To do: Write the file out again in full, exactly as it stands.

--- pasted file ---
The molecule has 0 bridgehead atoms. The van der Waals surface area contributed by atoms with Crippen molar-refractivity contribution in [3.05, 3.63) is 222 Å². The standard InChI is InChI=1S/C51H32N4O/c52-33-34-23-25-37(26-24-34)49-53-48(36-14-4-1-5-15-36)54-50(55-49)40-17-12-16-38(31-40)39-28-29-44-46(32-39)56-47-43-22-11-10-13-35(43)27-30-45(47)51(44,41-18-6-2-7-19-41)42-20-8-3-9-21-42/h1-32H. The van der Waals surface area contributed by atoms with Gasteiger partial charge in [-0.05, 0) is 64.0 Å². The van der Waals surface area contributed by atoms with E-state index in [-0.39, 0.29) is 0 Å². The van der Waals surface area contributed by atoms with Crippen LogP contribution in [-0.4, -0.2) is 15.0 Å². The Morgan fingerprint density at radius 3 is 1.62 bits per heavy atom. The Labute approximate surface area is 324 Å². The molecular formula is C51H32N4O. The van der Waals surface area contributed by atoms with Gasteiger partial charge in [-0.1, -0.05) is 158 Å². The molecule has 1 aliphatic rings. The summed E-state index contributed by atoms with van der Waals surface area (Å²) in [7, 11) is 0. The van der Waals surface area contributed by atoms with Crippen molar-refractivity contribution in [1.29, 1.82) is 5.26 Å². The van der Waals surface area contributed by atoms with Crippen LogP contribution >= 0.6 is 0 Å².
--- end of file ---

The molecule has 0 bridgehead atoms. The van der Waals surface area contributed by atoms with Crippen molar-refractivity contribution in [3.05, 3.63) is 222 Å². The standard InChI is InChI=1S/C51H32N4O/c52-33-34-23-25-37(26-24-34)49-53-48(36-14-4-1-5-15-36)54-50(55-49)40-17-12-16-38(31-40)39-28-29-44-46(32-39)56-47-43-22-11-10-13-35(43)27-30-45(47)51(44,41-18-6-2-7-19-41)42-20-8-3-9-21-42/h1-32H. The van der Waals surface area contributed by atoms with Gasteiger partial charge in [-0.05, 0) is 64.0 Å². The van der Waals surface area contributed by atoms with E-state index in [-0.39, 0.29) is 0 Å². The van der Waals surface area contributed by atoms with Crippen LogP contribution in [-0.4, -0.2) is 15.0 Å². The Morgan fingerprint density at radius 3 is 1.62 bits per heavy atom. The Labute approximate surface area is 324 Å². The molecular formula is C51H32N4O. The van der Waals surface area contributed by atoms with Gasteiger partial charge in [-0.1, -0.05) is 158 Å². The molecule has 1 aliphatic rings. The summed E-state index contributed by atoms with van der Waals surface area (Å²) in [7, 11) is 0. The van der Waals surface area contributed by atoms with Crippen molar-refractivity contribution in [1.29, 1.82) is 5.26 Å². The van der Waals surface area contributed by atoms with Crippen LogP contribution >= 0.6 is 0 Å².